“(Networks) want to present the thing people primarily tune in for, the excitement, the panorama of the Olympics, the drama of a big football or baseball game,” Costas said. “But I also believe the audience is still able to enjoy sports while recognizing that there are actual issues there.”
During the 29th annual Cronkite luncheon, the NBC sports broadcaster entertained the audience with anecdotes from his career, telling stories from his first broadcast and his most embarrassing moments.
“I thought he was absolutely terrific,” said Christopher Callahan, dean of the Cronkite School and vice provost of the Downtown campus. “He’ll draw in the audience with some funny stories and then weaves in some significant, powerful and important messages.”
Costas also spoke on the changing world of technology and its impact on journalism. Costas said that while technology is evolving, that shouldn’t change the basic principles of journalism.
“There are timeless virtues that Walter Cronkite embodied — professionalism, dedication to craft, understanding how a story is put together and responsibility — not just to his bosses, not just to the ratings, but responsibility to a standard of his profession that others before him … whomever he took the torch from, those standards ought to be timeless,” Costas said.
In the new era of technology, Costas stressed the idea that bad journalism is still bad journalism no matter the form it takes, and he said the quality, presentation and reliability of the information are crucial.
“If it’s a lie or it was lousy, it was a lie and lousy if it was carved on the wall of a cave with a jagged rock,” Costas said. “But if it’s true, and it has some real value, then it doesn’t matter whether it was sent out from a smartphone or on some device that someone’s inventing while we sit here.”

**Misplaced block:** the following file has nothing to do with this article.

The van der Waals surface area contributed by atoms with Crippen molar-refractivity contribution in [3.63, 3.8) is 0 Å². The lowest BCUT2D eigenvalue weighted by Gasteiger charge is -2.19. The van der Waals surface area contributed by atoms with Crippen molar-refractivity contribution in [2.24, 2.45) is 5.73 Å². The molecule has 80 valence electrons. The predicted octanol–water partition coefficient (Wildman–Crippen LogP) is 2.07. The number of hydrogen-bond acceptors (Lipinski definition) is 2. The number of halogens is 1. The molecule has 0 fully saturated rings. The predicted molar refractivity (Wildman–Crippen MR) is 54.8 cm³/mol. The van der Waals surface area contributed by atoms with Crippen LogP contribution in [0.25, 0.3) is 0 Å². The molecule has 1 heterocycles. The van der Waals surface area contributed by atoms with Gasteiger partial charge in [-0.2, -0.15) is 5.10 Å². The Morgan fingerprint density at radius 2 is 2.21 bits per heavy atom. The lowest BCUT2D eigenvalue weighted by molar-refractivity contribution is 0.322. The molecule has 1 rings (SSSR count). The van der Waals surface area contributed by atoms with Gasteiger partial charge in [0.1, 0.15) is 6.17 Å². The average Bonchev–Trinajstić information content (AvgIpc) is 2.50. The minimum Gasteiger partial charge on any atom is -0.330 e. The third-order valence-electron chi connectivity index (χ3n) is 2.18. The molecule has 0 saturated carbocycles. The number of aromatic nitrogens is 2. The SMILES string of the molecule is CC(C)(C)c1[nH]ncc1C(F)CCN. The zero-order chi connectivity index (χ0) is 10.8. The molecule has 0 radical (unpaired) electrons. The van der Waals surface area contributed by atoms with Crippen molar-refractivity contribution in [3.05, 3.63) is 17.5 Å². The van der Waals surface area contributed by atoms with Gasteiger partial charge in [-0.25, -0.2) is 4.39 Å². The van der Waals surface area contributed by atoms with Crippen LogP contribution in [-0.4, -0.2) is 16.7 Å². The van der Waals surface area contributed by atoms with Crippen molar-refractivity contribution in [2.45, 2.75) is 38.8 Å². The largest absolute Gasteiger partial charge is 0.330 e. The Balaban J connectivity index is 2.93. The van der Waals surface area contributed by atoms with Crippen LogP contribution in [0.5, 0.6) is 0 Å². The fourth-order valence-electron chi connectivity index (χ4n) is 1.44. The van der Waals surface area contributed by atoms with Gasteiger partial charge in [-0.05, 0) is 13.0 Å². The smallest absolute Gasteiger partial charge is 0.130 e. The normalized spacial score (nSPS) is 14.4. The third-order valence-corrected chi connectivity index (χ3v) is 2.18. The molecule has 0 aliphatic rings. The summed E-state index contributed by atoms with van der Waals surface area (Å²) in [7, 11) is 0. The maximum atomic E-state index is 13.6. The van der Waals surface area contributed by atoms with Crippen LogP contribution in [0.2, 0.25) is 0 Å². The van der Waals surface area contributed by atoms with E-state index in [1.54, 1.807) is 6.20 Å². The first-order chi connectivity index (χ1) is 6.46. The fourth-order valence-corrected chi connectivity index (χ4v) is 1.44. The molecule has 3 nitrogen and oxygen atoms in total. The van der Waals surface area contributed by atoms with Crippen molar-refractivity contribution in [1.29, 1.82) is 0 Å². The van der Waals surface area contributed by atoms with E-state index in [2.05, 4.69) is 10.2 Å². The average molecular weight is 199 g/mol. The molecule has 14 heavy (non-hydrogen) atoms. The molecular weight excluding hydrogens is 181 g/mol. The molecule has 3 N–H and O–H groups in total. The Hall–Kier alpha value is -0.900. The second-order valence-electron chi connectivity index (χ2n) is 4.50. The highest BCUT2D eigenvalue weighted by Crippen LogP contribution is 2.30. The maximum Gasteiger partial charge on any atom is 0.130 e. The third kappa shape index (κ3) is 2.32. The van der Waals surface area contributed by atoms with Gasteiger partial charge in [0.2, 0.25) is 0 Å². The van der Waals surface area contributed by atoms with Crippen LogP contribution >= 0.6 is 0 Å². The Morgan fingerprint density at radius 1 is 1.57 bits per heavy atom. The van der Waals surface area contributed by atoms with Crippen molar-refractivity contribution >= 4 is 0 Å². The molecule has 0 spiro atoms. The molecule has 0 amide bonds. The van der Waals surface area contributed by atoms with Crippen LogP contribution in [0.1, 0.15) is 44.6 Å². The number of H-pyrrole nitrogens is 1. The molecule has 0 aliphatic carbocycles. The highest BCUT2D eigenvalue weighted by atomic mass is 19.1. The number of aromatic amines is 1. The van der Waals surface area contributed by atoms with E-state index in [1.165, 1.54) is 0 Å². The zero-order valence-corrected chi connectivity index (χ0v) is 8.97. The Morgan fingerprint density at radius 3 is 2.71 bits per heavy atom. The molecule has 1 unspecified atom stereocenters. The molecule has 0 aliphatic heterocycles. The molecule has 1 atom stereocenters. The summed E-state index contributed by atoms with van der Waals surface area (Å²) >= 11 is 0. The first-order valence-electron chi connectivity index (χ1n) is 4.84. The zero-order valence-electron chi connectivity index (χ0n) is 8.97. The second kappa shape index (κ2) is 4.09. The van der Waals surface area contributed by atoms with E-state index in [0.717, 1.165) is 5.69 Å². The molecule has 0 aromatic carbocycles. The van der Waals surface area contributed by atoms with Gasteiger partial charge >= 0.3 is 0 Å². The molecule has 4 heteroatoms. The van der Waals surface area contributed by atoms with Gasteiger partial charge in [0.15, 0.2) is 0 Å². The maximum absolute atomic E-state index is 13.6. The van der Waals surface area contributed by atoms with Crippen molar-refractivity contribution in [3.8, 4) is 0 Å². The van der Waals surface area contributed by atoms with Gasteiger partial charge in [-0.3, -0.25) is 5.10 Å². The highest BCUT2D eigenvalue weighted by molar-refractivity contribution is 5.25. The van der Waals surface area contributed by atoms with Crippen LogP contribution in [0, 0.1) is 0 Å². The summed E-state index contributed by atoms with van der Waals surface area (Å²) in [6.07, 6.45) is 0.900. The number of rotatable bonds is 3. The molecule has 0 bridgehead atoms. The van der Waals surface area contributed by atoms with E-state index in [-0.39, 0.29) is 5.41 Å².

Marianne Barrett, associate dean of the Cronkite School, said Costas delivered a strong message of what journalism needs to be.
“No matter what happens with technology, it still comes down to the core values of journalism,” Barrett said.
Costas said he hopes students are able to learn from the qualities of Walter Cronkite and bring them into their own journalism no matter the medium the news is delivered in.
“(Students) should take with them the devotion to those virtues and those qualities that Walter Cronkite embodied,” Costas said. “How it’s presented, the technology, the bells and whistles, that may change, but the dedication to truth, to fairness, to quality, that’s what Walter Cronkite was about.”
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Editor’s note: A quote from freshman journalism student Miguel Otarola was previously published in this story but later taken out because Otarola has written for the Downtown Devil this semester. Otarola did not contribute to the reporting in this article.